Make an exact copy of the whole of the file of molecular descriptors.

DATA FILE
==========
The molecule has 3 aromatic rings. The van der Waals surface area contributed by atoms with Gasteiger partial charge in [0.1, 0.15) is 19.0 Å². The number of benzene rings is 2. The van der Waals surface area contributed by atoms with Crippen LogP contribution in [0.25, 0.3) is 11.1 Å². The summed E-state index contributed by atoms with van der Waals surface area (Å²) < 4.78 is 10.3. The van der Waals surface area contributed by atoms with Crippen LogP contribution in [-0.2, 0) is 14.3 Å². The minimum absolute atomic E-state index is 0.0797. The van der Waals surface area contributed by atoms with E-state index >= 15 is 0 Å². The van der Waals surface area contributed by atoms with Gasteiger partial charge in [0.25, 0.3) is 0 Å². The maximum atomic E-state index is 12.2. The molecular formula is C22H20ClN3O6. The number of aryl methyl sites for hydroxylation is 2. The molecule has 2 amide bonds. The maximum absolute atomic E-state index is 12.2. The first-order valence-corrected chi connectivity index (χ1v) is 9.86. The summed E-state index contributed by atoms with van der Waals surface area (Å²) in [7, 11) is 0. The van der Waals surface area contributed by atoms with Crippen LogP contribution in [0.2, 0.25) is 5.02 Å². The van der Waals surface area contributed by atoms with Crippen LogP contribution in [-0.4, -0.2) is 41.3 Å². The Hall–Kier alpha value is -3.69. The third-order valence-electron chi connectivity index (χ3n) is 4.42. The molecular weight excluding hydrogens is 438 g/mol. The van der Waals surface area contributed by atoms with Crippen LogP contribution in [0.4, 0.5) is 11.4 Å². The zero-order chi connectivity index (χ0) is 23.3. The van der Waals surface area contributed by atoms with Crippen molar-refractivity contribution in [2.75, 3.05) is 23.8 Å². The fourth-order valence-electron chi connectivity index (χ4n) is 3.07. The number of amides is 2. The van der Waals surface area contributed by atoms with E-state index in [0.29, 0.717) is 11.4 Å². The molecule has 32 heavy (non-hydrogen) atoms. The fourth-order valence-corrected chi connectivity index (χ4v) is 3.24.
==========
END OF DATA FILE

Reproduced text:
The molecule has 3 aromatic rings. The van der Waals surface area contributed by atoms with Gasteiger partial charge in [0.1, 0.15) is 19.0 Å². The number of benzene rings is 2. The van der Waals surface area contributed by atoms with Crippen LogP contribution in [0.25, 0.3) is 11.1 Å². The summed E-state index contributed by atoms with van der Waals surface area (Å²) < 4.78 is 10.3. The van der Waals surface area contributed by atoms with Crippen LogP contribution in [-0.2, 0) is 14.3 Å². The minimum absolute atomic E-state index is 0.0797. The van der Waals surface area contributed by atoms with E-state index >= 15 is 0 Å². The van der Waals surface area contributed by atoms with Gasteiger partial charge in [0.25, 0.3) is 0 Å². The maximum atomic E-state index is 12.2. The molecular formula is C22H20ClN3O6. The number of aryl methyl sites for hydroxylation is 2. The molecule has 2 amide bonds. The maximum absolute atomic E-state index is 12.2. The first-order valence-corrected chi connectivity index (χ1v) is 9.86. The summed E-state index contributed by atoms with van der Waals surface area (Å²) in [7, 11) is 0. The van der Waals surface area contributed by atoms with Crippen LogP contribution in [0.2, 0.25) is 5.02 Å². The van der Waals surface area contributed by atoms with Crippen LogP contribution in [-0.4, -0.2) is 41.3 Å². The Hall–Kier alpha value is -3.69. The third-order valence-electron chi connectivity index (χ3n) is 4.42. The molecular weight excluding hydrogens is 438 g/mol. The van der Waals surface area contributed by atoms with Crippen LogP contribution in [0.4, 0.5) is 11.4 Å². The zero-order chi connectivity index (χ0) is 23.3. The van der Waals surface area contributed by atoms with Crippen molar-refractivity contribution in [2.75, 3.05) is 23.8 Å². The fourth-order valence-electron chi connectivity index (χ4n) is 3.07. The number of amides is 2. The van der Waals surface area contributed by atoms with E-state index in [0.29, 0.717) is 11.4 Å². The molecule has 32 heavy (non-hydrogen) atoms. The fourth-order valence-corrected chi connectivity index (χ4v) is 3.24.